Information Age: Science Museum's New Gallery Of Wonders
Londonist Rating: ★★★★☆
Did the Science Museum really need to spend £15.6 million on a new communications gallery? Yes. It really did. Because this is what its old communications gallery looked like:
And so it came to pass, October of late, that the Queen declared the Information Age exhibition open. The Royal glove was carefully withdrawn, an august digit extended, and with the press of a button the first monarchical micro-missive was dispatched into the Twittersphere.
We've been patiently waiting for Half Term to sod off, so that our plebeian eyes might glance around the gallery. We finally made it this week. The first thing to say is that it's BIG. If, like us, you want to read every label and watch every film, it'll take you something like six hours.
Fans of infernal numerology will note that the number six appears twice more. The centrepiece of the gallery is a six-sided tuning coil from Rugby Radio Station. Arranged around it, you'll find a hexad of themed areas corresponding to six networks that changed our world: The Cable, The Telephone Exchange, Broadcast, The Constellation, The Cell and The Web. We'd recommend heading up onto the mezzanine walkway and taking a turn of the hall before you get stuck into the exhibits. The arrangement of the gallery isn't particularly obvious from ground level, and there are no suggested route signs to help you orient.
Once you do get started, things soon get addictive. Almost every cabinet has something to make you whoop or ponder. Plenty of late 20th century gadgets will satisfy nostalgists, but it's the really old stuff that is truly interesting — especially the relics of London's experiments with communication.
Here, for example, is the very equipment used by John Logie Baird during his first public demonstration of television.
That first experiment took place in Soho, above what is now Bar Italia on Frith Street.
The section on telegraph cables should not be missed, if only because their story is perhaps less well known than that of telephones and satellites. It's hard to appreciate now just how magical the telegraph must have seemed, especially when the first transatlantic cables cut communication times between the continents from weeks to seconds. On a more local scale, the gallery holds remnants of the first ever commercial telegraph system (1837), which sent messages between Euston and Camden Town. It looks like some menacing species of Toblerone.
Of the numerous large exhibits, it's delightful to see the BBC's 2LO radio station stretched out in all its valve-and-coil glory. This was the BBC's first radio transmitter, active from 1922 to 1930 from its home on Strand. 2LO has been skulking unobserved for the past decade in the museum's storage facility, but it thoroughly deserves its prominent placement in the new gallery.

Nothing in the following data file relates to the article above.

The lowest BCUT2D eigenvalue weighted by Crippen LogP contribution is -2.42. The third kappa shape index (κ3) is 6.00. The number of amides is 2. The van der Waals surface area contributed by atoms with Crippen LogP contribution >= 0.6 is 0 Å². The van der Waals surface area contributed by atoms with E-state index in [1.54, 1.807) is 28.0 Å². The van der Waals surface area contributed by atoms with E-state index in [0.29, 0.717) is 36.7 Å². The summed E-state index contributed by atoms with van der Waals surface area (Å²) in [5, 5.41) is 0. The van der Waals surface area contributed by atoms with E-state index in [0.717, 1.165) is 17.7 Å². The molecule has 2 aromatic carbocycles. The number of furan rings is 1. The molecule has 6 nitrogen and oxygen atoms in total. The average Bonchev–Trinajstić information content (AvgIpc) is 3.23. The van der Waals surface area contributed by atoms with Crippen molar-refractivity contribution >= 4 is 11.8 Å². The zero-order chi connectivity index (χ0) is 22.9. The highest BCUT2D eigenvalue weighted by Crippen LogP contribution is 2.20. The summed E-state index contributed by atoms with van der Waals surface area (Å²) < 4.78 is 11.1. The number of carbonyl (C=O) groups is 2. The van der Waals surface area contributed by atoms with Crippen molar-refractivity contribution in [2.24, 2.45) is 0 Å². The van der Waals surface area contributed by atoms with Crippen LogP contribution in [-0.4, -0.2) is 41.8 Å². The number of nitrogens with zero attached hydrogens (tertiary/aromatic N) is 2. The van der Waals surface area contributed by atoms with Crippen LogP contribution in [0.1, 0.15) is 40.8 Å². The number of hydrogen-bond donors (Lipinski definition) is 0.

The Queen's tweet at the opening ceremony wasn't just a clever touch of PR. The Royal Family has form when it comes to communications technology, as the gallery shows. Her Majesty commanded the largest television audience of the 1950s, with some kind of weird hazing ceremony called 'The Coronation' to welcome her into the job she still occupies. The exhibition shows how the year-long preparations for the jamboree prompted numerous televisual innovations, for what became the largest outside broadcast to that point.
Elsewhere, the gallery tackles the rise of satellite communications, the beginnings of the Internet and World Wide Web (including Tim Berners-Lee's computer), and the smartphone revolution. There are many human stories among the techno-wonders too. For example, a small alcove explores the foundation of the Samaritans — a lifesaving use of the phone completely unforeseen by its inventors.
In terms of content, the gallery could hardly be richer or more engaging. It's not quite a five-star job, however. The labels are clear and well-written, but placed so haphazardly that we can only deduce some kind of mis-communication between museum departments (ironic given the theme). Spend a few hours here and you'll succumb to mild bouts of gallery rage, trying and failing to track down an object from its randomly positioned label. One cabinet of numbered curiosities entirely lacks labels. About one-third of the digital displays were malfunctioning, too, as were the lifts.
Clearly some teething troubles, then, but if you can tolerate this minor sloppiness, you'll find a gallery to rival any other in the boundless museums of South Kensington. Plus, this one's got the royal tweet of approval.
Last Updated 06 November 2014